Over 25% of serious nursing home abuse cases go unreported to the police according to the Office of the Inspector General in the Department of Health and Human Services; despite laws requiring that serious nursing home abuse cases must be reported to the police.
Here in Massachusetts, on February 8, 2016, an elderly resident of the Woodbriar Health Center fell off her bed according to Boston Globe. Although she sustained no injuries and was shortly after placed back on her bed with the assistance of the nursing home workers, a physician ordered that the resident be checked on every two hours for signs of medical issues until the next day. But by 5:30 a.m. the next morning, this elderly resident was found dead in bed. After an investigation by the Massachusetts Department of Public Health into this death, it was found that no evidence of the checks was ever carried out. Following the investigation, the Department issued a letter to Woodbriar stating, “There was no evidence to indicate that following the fall, the facility’s policies and procedures regarding neurological checks were reviewed, and that all staff were trained on assessing and documenting a resident’s status following a fall….” This facility was already under fire by the Department for another resident’s death that took place just days before. In the first incident, an elderly resident fell and dislocated a hip when he was supposed to be assisted in walking but received no aid. Woodbriar Health Center now faces fines as high as $10,000 a day until safety is restored.
Horror stories like these unfortunately are not uncommon, and according to the National Center on Elder Abuse have been acknowledged as a widespread concern since the 1970s. To address these issues of abuse and to protect the interests of nursing home residents, Congress established the State Long Term Care Ombudsman Program in the Older Americans Act Amendments of 1978. According to the National Center on Elder Abuse, in 2014, about 7.6% of the complaints submitted to Ombudsman programs concerned abuse, gross neglect, and exploitation. In general, elderly who experienced abuse have a 300% higher risk of death.
You see man lifts at construction sites, malls, scaling the sides of tall buildings in order to wash the windows. WFSB News reported that a tree worker in Ledyard, Connecticut, sustained serious injuries and was hospitalized when the orange man lift he was using suddenly tipped over into a family home that was nearby. That man lift was extended to its maximum length before the entire truck it was attached to flipped over.
In Massachusetts, operators of mechanically powered machines that have temporary elevator cars or are used for hoisting building materials are required to obtain a license or temporary permit to operate. Pursuant to M.G.L. c. 146, § 53, anyone who will operate derricks, cableways, machinery used for discharging cargoes, and temporary elevator cars used on excavation work or used for hoisting building material, when the motive power to operate such machinery is mechanical and other than steam, including but not limited to excavators, backhoes, front end loaders, uniloaders, skid loader, skid steer loaders, compact loaders or similar devices, lattice cranes, derricks, cranes with or without wire rope; all fork lifts, powered industrial lift trucks, overhead hoists (underhung), overhead cranes, underhung cranes, monorail cranes, lifting devices, cableways, and powered platforms, or any other equipment that has the minimum capability of hoisting the load higher than 10 feet, and either the capability of lifting loads greater than 500 pounds or the capacity of the bucket exceeds 1/4 cubic yards must hold a license from the Department of Safety.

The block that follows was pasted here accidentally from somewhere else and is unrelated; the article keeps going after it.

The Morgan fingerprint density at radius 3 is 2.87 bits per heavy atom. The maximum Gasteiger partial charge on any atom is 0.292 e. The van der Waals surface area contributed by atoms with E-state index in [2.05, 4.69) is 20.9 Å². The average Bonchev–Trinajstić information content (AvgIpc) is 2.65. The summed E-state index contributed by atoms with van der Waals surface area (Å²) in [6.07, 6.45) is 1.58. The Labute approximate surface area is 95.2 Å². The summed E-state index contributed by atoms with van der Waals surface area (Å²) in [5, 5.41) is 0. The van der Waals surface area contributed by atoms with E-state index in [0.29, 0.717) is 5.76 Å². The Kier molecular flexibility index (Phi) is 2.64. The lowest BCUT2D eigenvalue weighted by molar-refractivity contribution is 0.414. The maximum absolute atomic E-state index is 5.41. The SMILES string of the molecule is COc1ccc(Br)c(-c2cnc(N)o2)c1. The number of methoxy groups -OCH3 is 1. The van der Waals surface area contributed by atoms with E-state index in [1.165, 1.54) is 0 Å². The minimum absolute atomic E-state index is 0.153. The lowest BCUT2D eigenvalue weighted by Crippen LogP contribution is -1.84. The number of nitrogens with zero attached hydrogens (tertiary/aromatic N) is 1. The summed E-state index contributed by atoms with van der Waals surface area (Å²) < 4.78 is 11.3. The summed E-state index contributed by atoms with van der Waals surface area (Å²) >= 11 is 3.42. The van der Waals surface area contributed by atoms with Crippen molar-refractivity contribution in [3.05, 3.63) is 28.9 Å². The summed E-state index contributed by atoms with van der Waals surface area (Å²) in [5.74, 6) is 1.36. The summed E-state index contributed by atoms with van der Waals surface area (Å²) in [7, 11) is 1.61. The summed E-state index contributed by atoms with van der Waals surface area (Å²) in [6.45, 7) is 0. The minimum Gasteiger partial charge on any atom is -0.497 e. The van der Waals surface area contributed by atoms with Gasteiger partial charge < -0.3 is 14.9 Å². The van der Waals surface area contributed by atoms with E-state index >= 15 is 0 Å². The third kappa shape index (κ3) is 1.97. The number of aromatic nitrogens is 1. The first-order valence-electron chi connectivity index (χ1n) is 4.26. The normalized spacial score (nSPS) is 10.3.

To receive a license to operate, a person must take and pass the hoisting operator examination, which tests the operator’s knowledge of the machinery as well as safety practices. To learn more about operating licenses, visit Hoisting License and Operators FAQs. Pursuant to M.G.L. c. 146, § 54A, whoever violates § 53, which necessitates licenses for operators, shall be fined not less than five hundred dollars ($500) and not more than three thousand dollars ($3000). Under this statute, any person that allows an unlicensed person to operate a hoisting machine shall be fined not less than one thousand dollars ($1000) and not more than three thousand dollars ($3000), or by imprisonment for not more than three (3) months, or both.
1,000 construction workers are killed every year due to accident on the job. The Occupational Safety and Health Administration (OSHA) attribute the bulk of these accidents to the “fatal four.” The fatal four are falls, electrocution, workers being struck by objects, and workers getting caught between objects on the job. Falls are the most common of the final four that result in death of workers. In 2015 364 out of 937 construction site deaths were a result of a workers falling. This correlated with the most common OSHA violation given being lack of fall protection. This violation states that an employer must provide guardrails, harness, and ropes to protect their employees from failing from heights 6 feet or higher. Although these rules are in place, they are still violated which leads to workers being hurt on the job.
When an employee is injured, on the job, they can bring forth a workers compensation claim against their employer to help pay for medical bills and lost wages. A worker’s compensation claim is one of no fault, which means there is no need to prove who caused the injury. A worker’s compensation claim substitutes as a law suit against your employer. This means that an employee may not bring suit against their employer for pain and suffering after they have filed for worker’s compensation. If an employee has a worker’s compensation claim against their employer, then they must bring their lawsuit against a third party (not their employer) whose negligence caused their injury.